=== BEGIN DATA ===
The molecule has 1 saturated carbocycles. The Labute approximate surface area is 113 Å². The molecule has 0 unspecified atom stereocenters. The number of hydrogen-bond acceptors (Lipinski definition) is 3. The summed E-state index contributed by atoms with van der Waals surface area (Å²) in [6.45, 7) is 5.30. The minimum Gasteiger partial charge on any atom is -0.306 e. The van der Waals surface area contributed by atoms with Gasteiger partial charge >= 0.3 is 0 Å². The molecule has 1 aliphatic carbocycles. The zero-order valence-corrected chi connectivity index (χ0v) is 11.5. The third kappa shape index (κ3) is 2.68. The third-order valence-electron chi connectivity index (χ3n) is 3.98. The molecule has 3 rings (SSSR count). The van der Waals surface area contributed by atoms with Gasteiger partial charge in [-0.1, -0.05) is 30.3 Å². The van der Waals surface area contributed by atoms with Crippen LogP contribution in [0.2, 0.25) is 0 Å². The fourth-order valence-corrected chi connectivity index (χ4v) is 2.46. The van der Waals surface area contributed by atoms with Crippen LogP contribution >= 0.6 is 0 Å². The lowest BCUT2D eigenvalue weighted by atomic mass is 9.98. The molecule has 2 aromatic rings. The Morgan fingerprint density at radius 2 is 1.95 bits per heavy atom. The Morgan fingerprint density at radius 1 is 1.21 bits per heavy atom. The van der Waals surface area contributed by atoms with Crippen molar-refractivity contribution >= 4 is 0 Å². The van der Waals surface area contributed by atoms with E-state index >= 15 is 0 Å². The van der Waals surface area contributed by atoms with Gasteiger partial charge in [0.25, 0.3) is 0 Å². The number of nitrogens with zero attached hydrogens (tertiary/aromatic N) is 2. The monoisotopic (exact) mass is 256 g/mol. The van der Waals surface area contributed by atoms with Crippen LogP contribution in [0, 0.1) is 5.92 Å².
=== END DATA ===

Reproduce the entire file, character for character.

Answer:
The molecule has 1 saturated carbocycles. The Labute approximate surface area is 113 Å². The molecule has 0 unspecified atom stereocenters. The number of hydrogen-bond acceptors (Lipinski definition) is 3. The summed E-state index contributed by atoms with van der Waals surface area (Å²) in [6.45, 7) is 5.30. The minimum Gasteiger partial charge on any atom is -0.306 e. The van der Waals surface area contributed by atoms with Gasteiger partial charge >= 0.3 is 0 Å². The molecule has 1 aliphatic carbocycles. The zero-order valence-corrected chi connectivity index (χ0v) is 11.5. The third kappa shape index (κ3) is 2.68. The third-order valence-electron chi connectivity index (χ3n) is 3.98. The molecule has 3 rings (SSSR count). The van der Waals surface area contributed by atoms with Gasteiger partial charge in [-0.1, -0.05) is 30.3 Å². The van der Waals surface area contributed by atoms with Crippen LogP contribution in [0.2, 0.25) is 0 Å². The fourth-order valence-corrected chi connectivity index (χ4v) is 2.46. The van der Waals surface area contributed by atoms with Crippen LogP contribution >= 0.6 is 0 Å². The lowest BCUT2D eigenvalue weighted by atomic mass is 9.98. The molecule has 2 aromatic rings. The Morgan fingerprint density at radius 2 is 1.95 bits per heavy atom. The Morgan fingerprint density at radius 1 is 1.21 bits per heavy atom. The van der Waals surface area contributed by atoms with Crippen molar-refractivity contribution >= 4 is 0 Å². The van der Waals surface area contributed by atoms with E-state index >= 15 is 0 Å². The van der Waals surface area contributed by atoms with Gasteiger partial charge in [0.25, 0.3) is 0 Å². The number of nitrogens with zero attached hydrogens (tertiary/aromatic N) is 2. The monoisotopic (exact) mass is 256 g/mol. The van der Waals surface area contributed by atoms with Crippen LogP contribution in [0, 0.1) is 5.92 Å².